After power is applied to the port, the switch uses CDP to determine the CDP-specific power consumption requirement of the connected Cisco powered devices, which is the amount of power to allocate based on the CDP messages. The switch adjusts the power budget accordingly. This does not apply to third-party PoE devices. The switch processes a request and either grants or denies power. If the request is granted, the switch updates the power budget. If the request is denied, the switch ensures that power to the port is turned off, generates a syslog message, and updates the LEDs. Powered devices can also negotiate with the switch for more power.

With PoE+, powered devices use IEEE 802.3at and LLDP power with media dependent interface (MDI) type, length, and value descriptions (TLVs), Power-via-MDI TLVs, for negotiating power up to 30 W. Cisco pre-standard devices and Cisco IEEE powered devices can use CDP or the IEEE 802.3at power-via-MDI power negotiation mechanism to request power levels up to 30 W.


Note


The initial allocation for Class 0, Class 3, and Class 4 powered devices is 15.4 W. When a device starts up and uses CDP or LLDP to send a request for more than 15.4 W, it can be allocated up to the maximum of 30 W.



Note


The CDP-specific power consumption requirement is referred to as the actual power consumption requirement in the software configuration guides and command references.


If the switch detects a fault caused by an undervoltage, overvoltage, overtemperature, oscillator-fault, or short-circuit condition, it turns off power to the port, generates a syslog message, and updates the power budget and LEDs.

The PoE feature operates the same whether or not the switch is a stack member. The power budget is per switch and independent of any other switch in the stack. Election of a new active switch does not affect PoE operation. The active switch keeps track of the PoE status for all switches and ports in the stack and includes the status in output displays.

The stacking-capable switch also supports StackPower, which allows the power supplies to share the load across multiple systems in a stack when you connect the switches with power stack cables. You can manage the power supplies of up to four stack members as a one large power supply.

Power Management Modes

The switch supports these PoE modes:

  • auto—The switch automatically detects if the connected device requires power. If the switch discovers a powered device connected to the port and if the switch has enough power, it grants power, updates the power budget, turns on power to the port on a first-come, first-served basis, and updates the LEDs. For LED information, see the hardware installation guide.

    If the switch has enough power for all the powered devices, they all come up. If enough power is available for all powered devices connected to the switch, power is turned on to all devices. If there is not enough available PoE, or if a device is disconnected and reconnected while other devices are waiting for power, it cannot be determined which devices are granted or are denied power.

    If granting power would exceed the system power budget, the switch denies power, ensures that power to the port is turned off, generates a syslog message, and updates the LEDs. After power has been denied, the switch periodically rechecks the power budget and continues to attempt to grant the request for power.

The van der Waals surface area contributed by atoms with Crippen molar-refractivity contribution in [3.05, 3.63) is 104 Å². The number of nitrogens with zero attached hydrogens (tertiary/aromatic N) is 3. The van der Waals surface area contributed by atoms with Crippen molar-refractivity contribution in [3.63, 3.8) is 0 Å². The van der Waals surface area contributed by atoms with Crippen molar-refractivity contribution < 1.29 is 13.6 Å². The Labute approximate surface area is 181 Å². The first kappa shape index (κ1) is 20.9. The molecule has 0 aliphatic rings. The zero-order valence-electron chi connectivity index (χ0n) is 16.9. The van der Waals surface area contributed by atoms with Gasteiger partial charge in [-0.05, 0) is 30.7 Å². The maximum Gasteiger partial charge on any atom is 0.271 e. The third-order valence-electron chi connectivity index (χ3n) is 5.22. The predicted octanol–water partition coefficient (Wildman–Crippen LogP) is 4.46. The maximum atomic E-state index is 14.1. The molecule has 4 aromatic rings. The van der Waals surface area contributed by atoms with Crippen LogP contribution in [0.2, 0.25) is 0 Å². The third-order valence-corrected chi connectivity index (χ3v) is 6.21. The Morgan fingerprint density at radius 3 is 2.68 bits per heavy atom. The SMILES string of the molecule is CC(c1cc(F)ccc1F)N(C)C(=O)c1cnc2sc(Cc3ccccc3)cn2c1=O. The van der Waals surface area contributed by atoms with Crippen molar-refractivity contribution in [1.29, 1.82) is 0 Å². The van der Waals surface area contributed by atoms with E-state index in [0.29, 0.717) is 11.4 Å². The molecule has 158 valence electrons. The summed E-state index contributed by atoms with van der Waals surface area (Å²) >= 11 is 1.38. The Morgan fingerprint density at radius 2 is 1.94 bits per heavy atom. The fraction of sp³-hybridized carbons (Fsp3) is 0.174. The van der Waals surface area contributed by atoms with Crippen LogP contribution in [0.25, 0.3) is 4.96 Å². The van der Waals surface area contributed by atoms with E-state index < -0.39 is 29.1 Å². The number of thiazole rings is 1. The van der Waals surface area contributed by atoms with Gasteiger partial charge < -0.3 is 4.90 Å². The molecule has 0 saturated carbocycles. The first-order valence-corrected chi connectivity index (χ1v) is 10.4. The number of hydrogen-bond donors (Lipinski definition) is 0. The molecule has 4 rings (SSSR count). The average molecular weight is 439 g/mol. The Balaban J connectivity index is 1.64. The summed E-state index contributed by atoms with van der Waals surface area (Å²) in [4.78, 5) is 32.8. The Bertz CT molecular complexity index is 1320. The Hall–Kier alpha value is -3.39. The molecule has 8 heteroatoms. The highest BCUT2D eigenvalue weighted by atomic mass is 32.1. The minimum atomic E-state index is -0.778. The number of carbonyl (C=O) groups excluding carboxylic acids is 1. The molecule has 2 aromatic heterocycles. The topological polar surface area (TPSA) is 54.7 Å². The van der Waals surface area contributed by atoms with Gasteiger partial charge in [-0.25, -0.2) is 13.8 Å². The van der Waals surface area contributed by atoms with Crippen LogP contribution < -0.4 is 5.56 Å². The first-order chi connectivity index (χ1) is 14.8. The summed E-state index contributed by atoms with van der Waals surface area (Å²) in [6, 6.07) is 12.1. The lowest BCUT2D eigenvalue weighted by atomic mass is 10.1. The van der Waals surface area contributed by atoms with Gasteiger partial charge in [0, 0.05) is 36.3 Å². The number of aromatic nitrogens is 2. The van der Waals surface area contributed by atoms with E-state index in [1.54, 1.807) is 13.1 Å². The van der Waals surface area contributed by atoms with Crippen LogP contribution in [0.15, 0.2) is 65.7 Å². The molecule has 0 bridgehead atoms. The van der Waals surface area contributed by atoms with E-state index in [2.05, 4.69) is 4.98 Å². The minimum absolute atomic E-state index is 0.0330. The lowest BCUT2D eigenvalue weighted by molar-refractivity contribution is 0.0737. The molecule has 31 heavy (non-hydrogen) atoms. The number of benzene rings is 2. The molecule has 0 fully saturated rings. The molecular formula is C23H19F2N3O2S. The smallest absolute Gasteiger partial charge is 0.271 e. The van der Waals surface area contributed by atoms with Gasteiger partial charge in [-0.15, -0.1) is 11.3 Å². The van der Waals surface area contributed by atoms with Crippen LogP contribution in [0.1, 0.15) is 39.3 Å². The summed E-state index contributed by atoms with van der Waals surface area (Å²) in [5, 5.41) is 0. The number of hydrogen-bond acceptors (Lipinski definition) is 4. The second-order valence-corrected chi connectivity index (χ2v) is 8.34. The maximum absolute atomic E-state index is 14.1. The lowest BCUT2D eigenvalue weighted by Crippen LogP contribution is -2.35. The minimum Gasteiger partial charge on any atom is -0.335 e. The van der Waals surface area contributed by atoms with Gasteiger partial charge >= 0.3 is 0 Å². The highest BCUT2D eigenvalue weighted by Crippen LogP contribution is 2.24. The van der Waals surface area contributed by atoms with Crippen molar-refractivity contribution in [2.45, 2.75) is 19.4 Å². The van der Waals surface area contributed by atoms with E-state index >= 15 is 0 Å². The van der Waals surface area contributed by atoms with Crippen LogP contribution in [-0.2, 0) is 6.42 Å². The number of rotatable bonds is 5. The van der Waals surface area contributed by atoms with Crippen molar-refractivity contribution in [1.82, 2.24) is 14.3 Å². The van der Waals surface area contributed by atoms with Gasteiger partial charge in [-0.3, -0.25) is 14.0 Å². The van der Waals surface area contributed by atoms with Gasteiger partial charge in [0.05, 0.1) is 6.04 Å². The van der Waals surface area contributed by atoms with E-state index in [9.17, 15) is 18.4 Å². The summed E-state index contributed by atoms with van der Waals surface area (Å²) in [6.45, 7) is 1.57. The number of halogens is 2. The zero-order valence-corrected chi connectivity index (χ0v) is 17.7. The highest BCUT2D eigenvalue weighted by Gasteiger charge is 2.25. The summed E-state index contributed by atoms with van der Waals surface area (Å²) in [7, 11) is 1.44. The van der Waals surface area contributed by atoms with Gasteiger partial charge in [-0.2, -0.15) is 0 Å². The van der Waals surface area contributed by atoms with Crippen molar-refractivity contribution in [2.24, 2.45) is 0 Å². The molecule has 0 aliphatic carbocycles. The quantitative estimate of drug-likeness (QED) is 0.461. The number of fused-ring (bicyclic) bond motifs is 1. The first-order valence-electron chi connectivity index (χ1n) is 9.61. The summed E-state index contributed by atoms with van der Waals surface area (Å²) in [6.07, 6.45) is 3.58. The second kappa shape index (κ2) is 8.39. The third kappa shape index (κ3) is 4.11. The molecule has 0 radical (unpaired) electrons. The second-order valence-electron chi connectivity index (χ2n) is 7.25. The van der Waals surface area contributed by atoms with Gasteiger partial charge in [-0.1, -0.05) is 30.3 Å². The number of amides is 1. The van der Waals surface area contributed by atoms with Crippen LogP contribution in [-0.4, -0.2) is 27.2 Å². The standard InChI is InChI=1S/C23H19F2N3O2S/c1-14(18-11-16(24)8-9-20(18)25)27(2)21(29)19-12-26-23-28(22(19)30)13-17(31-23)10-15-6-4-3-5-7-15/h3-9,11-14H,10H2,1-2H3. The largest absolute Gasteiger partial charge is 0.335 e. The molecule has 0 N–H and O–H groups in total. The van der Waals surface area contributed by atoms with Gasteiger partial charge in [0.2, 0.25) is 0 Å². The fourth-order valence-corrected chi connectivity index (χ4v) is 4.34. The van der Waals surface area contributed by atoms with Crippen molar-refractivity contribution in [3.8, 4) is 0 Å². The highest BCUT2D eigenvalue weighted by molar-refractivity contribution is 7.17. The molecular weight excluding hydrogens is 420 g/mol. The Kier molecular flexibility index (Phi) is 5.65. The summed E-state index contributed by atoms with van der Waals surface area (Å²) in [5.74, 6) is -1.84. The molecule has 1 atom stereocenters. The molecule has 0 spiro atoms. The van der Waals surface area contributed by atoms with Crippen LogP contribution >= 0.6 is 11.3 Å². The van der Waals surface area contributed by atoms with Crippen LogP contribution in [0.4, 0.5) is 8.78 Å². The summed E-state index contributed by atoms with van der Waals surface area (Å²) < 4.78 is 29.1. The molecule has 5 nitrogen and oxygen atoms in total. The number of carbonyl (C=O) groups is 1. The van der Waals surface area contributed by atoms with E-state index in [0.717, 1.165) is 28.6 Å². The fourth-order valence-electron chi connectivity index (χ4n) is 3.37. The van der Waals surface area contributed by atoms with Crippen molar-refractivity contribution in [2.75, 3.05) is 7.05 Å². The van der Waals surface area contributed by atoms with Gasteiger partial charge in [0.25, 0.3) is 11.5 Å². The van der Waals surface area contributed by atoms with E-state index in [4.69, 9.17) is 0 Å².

If a device being powered by the switch is then connected to wall power, the switch might continue to power the device. The switch might continue to report that it is still powering the device whether the device is being powered by the switch or receiving power from an AC power source.

    If a powered device is removed, the switch automatically detects the disconnect and removes power from the port. You can connect a nonpowered device without damaging it.

    You can specify the maximum wattage that is allowed on the port. If the IEEE class maximum wattage of the powered device is greater than the configured maximum value, the switch does not provide power to the port. If the switch powers a powered device, but the powered device later requests through CDP messages more than the configured maximum value, the switch removes power to the port. The power that was allocated to the powered device is reclaimed into the global power budget. If you do not specify a wattage, the switch delivers the maximum value. Use the auto setting on any PoE port. The auto mode is the default setting.

  • static—The switch pre-allocates power to the port (even when no powered device is connected) and guarantees that power will be available for the port. The switch allocates the port configured maximum wattage, and the amount is never adjusted through the IEEE class or by CDP messages from the powered device. Because power is pre-allocated, any powered device that uses less than or equal to the maximum wattage is guaranteed to be powered when it is connected to the static port. The port no longer participates in the first-come, first-served model.

    However, if the powered-device IEEE class is greater than the maximum wattage, the switch does not supply power to it. If the switch learns through CDP messages that the powered device is consuming more than the maximum wattage, the switch shuts down the powered device.

    If you do not specify a wattage, the switch pre-allocates the maximum value. The switch powers the port only if it discovers a powered device. Use the static setting on a high-priority interface.

  • never—The switch disables powered-device detection and never powers the PoE port even if an unpowered device is connected. Use this mode only when you want to make sure that power is never applied to a PoE-capable port, making the port a data-only port.